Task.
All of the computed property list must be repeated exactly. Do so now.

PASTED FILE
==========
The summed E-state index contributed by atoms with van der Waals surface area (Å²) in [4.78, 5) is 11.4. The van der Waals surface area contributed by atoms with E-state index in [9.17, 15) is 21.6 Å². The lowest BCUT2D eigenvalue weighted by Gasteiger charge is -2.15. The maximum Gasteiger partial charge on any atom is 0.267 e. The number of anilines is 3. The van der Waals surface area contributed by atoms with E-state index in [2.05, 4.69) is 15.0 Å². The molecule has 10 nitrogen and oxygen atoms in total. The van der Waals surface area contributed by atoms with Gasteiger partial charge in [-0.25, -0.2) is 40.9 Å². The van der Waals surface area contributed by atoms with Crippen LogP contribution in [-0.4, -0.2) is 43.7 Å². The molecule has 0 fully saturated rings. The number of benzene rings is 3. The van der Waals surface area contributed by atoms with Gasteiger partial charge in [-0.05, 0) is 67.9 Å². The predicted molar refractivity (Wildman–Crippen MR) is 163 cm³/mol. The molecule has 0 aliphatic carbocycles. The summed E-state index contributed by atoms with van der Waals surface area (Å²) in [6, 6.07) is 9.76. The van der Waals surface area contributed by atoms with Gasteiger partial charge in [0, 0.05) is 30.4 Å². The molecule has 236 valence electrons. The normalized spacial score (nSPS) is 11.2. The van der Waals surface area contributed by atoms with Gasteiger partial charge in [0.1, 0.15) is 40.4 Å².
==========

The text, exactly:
The summed E-state index contributed by atoms with van der Waals surface area (Å²) in [4.78, 5) is 11.4. The van der Waals surface area contributed by atoms with E-state index in [9.17, 15) is 21.6 Å². The lowest BCUT2D eigenvalue weighted by Gasteiger charge is -2.15. The maximum Gasteiger partial charge on any atom is 0.267 e. The number of anilines is 3. The van der Waals surface area contributed by atoms with E-state index in [2.05, 4.69) is 15.0 Å². The molecule has 10 nitrogen and oxygen atoms in total. The van der Waals surface area contributed by atoms with Gasteiger partial charge in [-0.25, -0.2) is 40.9 Å². The van der Waals surface area contributed by atoms with Crippen LogP contribution in [-0.4, -0.2) is 43.7 Å². The molecule has 0 fully saturated rings. The number of benzene rings is 3. The van der Waals surface area contributed by atoms with Gasteiger partial charge in [-0.05, 0) is 67.9 Å². The predicted molar refractivity (Wildman–Crippen MR) is 163 cm³/mol. The molecule has 0 aliphatic carbocycles. The summed E-state index contributed by atoms with van der Waals surface area (Å²) in [6, 6.07) is 9.76. The van der Waals surface area contributed by atoms with Gasteiger partial charge in [0, 0.05) is 30.4 Å². The molecule has 236 valence electrons. The normalized spacial score (nSPS) is 11.2. The van der Waals surface area contributed by atoms with Gasteiger partial charge in [0.1, 0.15) is 40.4 Å².